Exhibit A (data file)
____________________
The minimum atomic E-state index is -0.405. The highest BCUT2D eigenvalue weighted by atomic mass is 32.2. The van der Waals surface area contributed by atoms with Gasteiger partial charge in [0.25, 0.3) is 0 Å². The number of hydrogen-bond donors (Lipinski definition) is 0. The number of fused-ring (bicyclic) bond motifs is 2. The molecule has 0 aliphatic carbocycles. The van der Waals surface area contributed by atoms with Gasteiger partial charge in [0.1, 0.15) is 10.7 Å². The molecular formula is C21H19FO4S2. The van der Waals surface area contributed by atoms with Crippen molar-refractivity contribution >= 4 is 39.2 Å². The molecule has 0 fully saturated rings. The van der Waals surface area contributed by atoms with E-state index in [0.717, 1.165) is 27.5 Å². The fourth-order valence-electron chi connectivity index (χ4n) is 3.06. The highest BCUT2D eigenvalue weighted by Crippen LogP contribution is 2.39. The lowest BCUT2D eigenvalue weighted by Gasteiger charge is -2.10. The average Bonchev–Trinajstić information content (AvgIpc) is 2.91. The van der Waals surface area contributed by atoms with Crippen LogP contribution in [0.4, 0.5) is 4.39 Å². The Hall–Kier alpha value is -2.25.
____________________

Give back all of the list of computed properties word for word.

The minimum atomic E-state index is -0.405. The highest BCUT2D eigenvalue weighted by atomic mass is 32.2. The van der Waals surface area contributed by atoms with Gasteiger partial charge in [0.25, 0.3) is 0 Å². The number of hydrogen-bond donors (Lipinski definition) is 0. The number of fused-ring (bicyclic) bond motifs is 2. The molecule has 0 aliphatic carbocycles. The van der Waals surface area contributed by atoms with Gasteiger partial charge in [0.1, 0.15) is 10.7 Å². The molecular formula is C21H19FO4S2. The van der Waals surface area contributed by atoms with Crippen molar-refractivity contribution >= 4 is 39.2 Å². The molecule has 0 fully saturated rings. The van der Waals surface area contributed by atoms with E-state index in [0.717, 1.165) is 27.5 Å². The fourth-order valence-electron chi connectivity index (χ4n) is 3.06. The highest BCUT2D eigenvalue weighted by Crippen LogP contribution is 2.39. The lowest BCUT2D eigenvalue weighted by Gasteiger charge is -2.10. The average Bonchev–Trinajstić information content (AvgIpc) is 2.91. The van der Waals surface area contributed by atoms with Crippen LogP contribution in [0.4, 0.5) is 4.39 Å². The Hall–Kier alpha value is -2.25.